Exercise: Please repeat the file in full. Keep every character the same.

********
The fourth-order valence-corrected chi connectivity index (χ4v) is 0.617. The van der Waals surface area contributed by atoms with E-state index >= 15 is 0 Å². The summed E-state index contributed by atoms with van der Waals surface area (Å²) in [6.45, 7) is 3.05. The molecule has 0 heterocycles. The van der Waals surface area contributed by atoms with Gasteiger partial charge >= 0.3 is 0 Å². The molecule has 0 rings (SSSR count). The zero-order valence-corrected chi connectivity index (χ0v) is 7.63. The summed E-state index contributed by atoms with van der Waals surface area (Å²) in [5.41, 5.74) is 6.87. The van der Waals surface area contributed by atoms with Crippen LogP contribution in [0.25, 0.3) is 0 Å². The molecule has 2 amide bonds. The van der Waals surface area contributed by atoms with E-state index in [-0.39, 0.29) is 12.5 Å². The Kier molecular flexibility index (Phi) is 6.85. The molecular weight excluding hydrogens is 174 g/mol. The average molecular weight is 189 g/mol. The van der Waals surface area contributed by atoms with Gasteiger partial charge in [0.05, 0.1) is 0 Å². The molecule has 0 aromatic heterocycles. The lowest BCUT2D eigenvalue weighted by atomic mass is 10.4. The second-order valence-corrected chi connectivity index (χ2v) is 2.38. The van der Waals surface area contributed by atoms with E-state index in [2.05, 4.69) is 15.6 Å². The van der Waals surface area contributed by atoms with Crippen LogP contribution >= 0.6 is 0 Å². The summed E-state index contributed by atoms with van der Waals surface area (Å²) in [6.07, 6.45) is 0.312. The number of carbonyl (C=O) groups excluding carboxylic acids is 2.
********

The fourth-order valence-corrected chi connectivity index (χ4v) is 0.617. The van der Waals surface area contributed by atoms with E-state index >= 15 is 0 Å². The summed E-state index contributed by atoms with van der Waals surface area (Å²) in [6.45, 7) is 3.05. The molecule has 0 heterocycles. The van der Waals surface area contributed by atoms with Gasteiger partial charge >= 0.3 is 0 Å². The molecule has 0 rings (SSSR count). The zero-order valence-corrected chi connectivity index (χ0v) is 7.63. The summed E-state index contributed by atoms with van der Waals surface area (Å²) in [5.41, 5.74) is 6.87. The van der Waals surface area contributed by atoms with Crippen LogP contribution in [0.25, 0.3) is 0 Å². The molecule has 2 amide bonds. The van der Waals surface area contributed by atoms with E-state index in [-0.39, 0.29) is 12.5 Å². The Kier molecular flexibility index (Phi) is 6.85. The molecular weight excluding hydrogens is 174 g/mol. The average molecular weight is 189 g/mol. The van der Waals surface area contributed by atoms with Gasteiger partial charge in [0.05, 0.1) is 0 Å². The molecule has 0 aromatic heterocycles. The lowest BCUT2D eigenvalue weighted by atomic mass is 10.4. The second-order valence-corrected chi connectivity index (χ2v) is 2.38. The van der Waals surface area contributed by atoms with E-state index in [2.05, 4.69) is 15.6 Å². The van der Waals surface area contributed by atoms with Crippen LogP contribution >= 0.6 is 0 Å². The summed E-state index contributed by atoms with van der Waals surface area (Å²) in [6.07, 6.45) is 0.312. The number of carbonyl (C=O) groups excluding carboxylic acids is 2.